Swine Day, 2014; Kansas Agricultural Experiment Station contribution; no. 15-155-S; Report of progress (Kansas State University. Agricultural Experiment Station and Cooperative Extension Service); 1110; Corn oil; Growth performance; Nursery pig; Soybean oil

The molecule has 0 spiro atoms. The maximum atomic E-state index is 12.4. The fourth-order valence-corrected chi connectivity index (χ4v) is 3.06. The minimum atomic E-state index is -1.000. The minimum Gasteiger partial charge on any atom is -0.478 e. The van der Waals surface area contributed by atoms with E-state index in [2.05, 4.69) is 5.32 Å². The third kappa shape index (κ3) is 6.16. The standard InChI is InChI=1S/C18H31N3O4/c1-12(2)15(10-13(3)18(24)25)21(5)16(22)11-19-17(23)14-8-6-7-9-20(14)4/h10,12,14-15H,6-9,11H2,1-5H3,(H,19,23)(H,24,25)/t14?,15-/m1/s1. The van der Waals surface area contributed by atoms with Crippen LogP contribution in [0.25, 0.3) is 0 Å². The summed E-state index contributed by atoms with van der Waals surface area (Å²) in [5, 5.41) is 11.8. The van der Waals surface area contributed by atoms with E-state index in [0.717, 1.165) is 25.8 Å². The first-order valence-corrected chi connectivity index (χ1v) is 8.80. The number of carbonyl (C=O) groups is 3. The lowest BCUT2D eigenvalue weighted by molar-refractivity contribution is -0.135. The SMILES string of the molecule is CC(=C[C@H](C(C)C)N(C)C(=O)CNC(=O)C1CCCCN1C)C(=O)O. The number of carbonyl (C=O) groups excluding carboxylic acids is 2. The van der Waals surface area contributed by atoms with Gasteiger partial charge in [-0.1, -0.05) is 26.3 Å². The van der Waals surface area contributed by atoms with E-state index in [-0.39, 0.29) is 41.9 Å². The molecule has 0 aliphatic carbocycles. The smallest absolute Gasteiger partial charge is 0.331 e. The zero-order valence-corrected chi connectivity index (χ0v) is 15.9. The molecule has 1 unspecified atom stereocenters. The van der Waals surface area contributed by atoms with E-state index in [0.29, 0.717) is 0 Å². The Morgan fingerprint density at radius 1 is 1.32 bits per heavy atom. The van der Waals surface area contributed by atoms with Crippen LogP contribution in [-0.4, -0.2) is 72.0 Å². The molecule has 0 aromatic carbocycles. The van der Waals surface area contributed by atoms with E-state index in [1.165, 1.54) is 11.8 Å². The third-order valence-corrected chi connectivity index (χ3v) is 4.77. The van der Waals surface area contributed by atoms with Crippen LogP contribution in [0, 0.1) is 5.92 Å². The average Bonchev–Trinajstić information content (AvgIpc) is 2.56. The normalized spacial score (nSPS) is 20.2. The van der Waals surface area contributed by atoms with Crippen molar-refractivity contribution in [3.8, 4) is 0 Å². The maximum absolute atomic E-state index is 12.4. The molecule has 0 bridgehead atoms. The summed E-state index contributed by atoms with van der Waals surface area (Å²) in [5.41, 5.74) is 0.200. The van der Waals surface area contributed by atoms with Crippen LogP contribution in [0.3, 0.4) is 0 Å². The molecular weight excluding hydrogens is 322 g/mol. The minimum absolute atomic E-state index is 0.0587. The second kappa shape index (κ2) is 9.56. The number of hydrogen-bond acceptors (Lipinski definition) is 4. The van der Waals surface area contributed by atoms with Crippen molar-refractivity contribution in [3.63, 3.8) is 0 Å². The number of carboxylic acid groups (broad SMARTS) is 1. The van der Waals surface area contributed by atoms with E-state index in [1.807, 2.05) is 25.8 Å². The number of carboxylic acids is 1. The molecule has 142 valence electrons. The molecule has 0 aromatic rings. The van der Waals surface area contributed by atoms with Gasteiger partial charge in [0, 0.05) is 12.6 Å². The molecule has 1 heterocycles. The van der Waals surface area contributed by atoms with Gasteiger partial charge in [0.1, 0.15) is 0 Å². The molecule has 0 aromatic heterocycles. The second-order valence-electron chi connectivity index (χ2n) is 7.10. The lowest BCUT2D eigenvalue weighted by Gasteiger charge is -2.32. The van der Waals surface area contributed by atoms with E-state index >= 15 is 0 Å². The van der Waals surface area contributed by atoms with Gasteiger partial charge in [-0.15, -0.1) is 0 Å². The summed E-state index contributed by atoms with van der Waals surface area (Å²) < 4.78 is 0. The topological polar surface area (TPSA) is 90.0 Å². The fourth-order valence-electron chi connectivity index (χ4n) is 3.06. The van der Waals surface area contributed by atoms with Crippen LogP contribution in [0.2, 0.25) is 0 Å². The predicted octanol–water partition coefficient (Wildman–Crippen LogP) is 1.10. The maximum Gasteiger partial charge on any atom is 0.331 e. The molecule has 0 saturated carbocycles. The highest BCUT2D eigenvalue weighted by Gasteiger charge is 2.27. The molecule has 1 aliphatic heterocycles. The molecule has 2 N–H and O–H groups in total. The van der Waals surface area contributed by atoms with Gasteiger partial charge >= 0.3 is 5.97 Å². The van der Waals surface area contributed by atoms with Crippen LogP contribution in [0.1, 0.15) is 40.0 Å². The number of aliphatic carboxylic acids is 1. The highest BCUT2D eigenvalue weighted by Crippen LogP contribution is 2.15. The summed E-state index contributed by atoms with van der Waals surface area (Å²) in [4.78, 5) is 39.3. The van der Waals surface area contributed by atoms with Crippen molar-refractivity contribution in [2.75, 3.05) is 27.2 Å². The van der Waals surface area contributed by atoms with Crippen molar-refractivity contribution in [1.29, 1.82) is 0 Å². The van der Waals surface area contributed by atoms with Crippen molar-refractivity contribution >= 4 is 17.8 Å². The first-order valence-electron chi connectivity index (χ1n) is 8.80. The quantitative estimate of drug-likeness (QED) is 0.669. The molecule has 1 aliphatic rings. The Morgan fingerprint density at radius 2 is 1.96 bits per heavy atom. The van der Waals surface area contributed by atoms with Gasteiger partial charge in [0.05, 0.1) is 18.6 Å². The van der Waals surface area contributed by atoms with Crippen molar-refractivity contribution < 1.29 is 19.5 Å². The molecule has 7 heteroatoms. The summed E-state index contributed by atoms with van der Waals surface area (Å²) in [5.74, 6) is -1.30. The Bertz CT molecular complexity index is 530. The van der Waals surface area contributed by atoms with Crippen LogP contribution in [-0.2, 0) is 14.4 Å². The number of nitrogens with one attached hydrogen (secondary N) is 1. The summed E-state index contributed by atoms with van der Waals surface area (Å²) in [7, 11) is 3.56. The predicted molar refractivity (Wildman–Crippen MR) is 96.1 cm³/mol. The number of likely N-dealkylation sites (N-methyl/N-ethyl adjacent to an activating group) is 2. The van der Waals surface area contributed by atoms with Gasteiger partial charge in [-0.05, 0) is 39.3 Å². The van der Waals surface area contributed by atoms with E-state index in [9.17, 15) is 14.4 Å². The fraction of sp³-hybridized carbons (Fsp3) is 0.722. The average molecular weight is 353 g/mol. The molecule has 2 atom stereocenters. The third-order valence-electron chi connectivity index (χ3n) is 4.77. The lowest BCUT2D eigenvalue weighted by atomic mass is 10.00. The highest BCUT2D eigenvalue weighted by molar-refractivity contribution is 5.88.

A total of 210 pigs (PIC 327 × 1050, initially 28.9 lb BW) were used in a 21-d trial to evaluate the effects of increasing oil sources on nursery pig growth performance. The 2 oil sources included a commercial source of soybean oil and a proprietary source of corn oil originating from the ethanol industry (Corn Oil ONE, Feed Energy Co., Pleasant Hill, IA). The 5 experimental diets included: a control diet without added oil, diets with 2.5 or 5% added soybean oil, or diets with 2.5 and 5% added corn oil. Diets were formulated with an identical standardized ileal digestible lysine:calorie ratio and were fed in meal form. There were 6 pens per treatment with 7 pigs per pen. Overall, from d 0 to 21, no oil source × level interactions were observed. Increasing corn oil or soybean oil had no effect on ADG or final BW. Increasing corn oil or soybean oil decreased (linear, P<0.05) ADFI, which resulted in improved (linear, P<0.01) F/G. Caloric efficiency was not affected by oil source or level. Feed cost per pig tended to decrease (linear, P = 0.066) for pigs fed increasing levels of soy oil. Cost per pound of gain decreased for both Corn Oil ONE (linear, P = 0.032) and soybean oil (linear, P = 0.008) as oil level increased. Value of the weight gain and income over feed cost was similar for pigs fed diets with Corn Oil ONE and soybean oil (P = 0.833). This study shows the benefits of adding a dietary oil source in late-phase nursery diets to achieve improved feed efficiency. Corn Oil ONE is a suitable alternative for soybean oil, and cost and availability should dictate which source is used.; Swine Day, Manhattan, KS, November 20, 2014


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